George Joseph Nowlan died Thursday, June 12th.
You may know him better by his stage name: Danny Davis.
Danny Davis wore many hats during his long career. He was a champion, professionally-trained trumpet player who performed with jazz great Gene Krupa while still a teenager. As he grew older, he also performed with the likes of Art Mooney and Bob Crosby. He also sang (Davis & the Brass released an album of vocal performances, How I Love Them Old Songs) with Merv Griffin's band.
Davis turned his attention to production in the 50s. One of his biggest successes was producing Connie Francis during her most successful periods for MGM. Davis was also credited with bringing Herman's Hermits to the attention of American record executives.
In the 60s, Davis was a producer in Nashville, leaning more and more toward country. Among his production credits were the album Jim Reeves...And Some Friends, the Don Gibson/Dottie West collaboration "Rings of Gold," and the song that nabbed Waylon Jennings a Grammy: "MacArthur Park."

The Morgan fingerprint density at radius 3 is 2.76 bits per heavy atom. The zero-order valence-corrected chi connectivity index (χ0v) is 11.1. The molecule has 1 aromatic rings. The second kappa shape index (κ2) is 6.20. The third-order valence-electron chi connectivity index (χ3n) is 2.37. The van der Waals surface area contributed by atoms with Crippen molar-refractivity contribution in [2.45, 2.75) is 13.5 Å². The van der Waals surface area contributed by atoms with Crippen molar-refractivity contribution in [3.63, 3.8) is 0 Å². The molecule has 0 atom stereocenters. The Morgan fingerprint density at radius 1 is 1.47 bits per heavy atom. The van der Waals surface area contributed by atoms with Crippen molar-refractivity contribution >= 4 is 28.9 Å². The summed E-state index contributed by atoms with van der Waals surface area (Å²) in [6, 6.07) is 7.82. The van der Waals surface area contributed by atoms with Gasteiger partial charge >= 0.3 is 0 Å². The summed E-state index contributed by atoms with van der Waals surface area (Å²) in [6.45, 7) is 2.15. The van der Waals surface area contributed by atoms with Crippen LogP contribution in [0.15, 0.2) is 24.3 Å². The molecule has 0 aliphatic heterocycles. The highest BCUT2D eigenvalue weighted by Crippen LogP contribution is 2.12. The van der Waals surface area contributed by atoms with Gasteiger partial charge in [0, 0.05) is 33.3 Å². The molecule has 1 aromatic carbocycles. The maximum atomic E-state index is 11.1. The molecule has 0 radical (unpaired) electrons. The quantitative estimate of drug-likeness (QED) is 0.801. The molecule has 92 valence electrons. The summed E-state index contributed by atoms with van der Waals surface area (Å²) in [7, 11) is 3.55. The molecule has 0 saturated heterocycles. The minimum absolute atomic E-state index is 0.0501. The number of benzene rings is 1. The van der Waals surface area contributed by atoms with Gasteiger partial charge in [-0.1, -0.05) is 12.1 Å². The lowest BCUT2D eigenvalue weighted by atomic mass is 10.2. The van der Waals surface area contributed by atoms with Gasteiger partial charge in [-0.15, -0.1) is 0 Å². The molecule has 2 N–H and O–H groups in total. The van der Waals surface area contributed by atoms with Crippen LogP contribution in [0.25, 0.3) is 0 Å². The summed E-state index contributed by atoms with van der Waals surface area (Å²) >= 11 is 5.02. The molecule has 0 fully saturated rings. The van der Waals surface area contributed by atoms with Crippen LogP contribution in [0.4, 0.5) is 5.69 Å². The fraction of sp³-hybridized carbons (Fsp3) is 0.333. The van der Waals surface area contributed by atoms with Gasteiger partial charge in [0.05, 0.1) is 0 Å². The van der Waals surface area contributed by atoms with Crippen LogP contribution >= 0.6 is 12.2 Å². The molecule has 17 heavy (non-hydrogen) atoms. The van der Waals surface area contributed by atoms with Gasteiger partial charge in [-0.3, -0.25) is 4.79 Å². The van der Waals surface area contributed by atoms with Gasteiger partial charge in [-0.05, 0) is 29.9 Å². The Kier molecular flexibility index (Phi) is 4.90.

Yes, that "MacArthur Park." The legend is that Jennings was so infuriated with the notion of recording the Jimmy Webb pop composition that, during the recording session, Jennings pulled a gun on Davis. (Waylon later denied the story.)
During the late 1960s Davis assembled a group of musicians to record instrumental versions of country songs. While that was not that unusual (Chet Atkins and Merle Travis released album after album of instrumental renditions of songs), what was unusual was the choice of instruments. Davis used trumpets and trombones, augmented with banjo, to create Danny Davis and the Nashville Brass.
The sound was well-received in the late 60s. Their second album, The Nashville Brass Featuring Danny Davis Play More Nashville Sounds, won a Grammy award. Davis also took home the "best instrumental group" CMA Award six years in a row from 1969 through 74.
Although the recorded popularity faded during the 70s, Davis and the Brass continued to tour. He only retired from performing a few years ago to his home in Nashville with his wife, Barbara, where he began work on a book.
A sad, "brassy down home" farewell to Danny Davis, who died June 12 of cardiac arrest at age 83.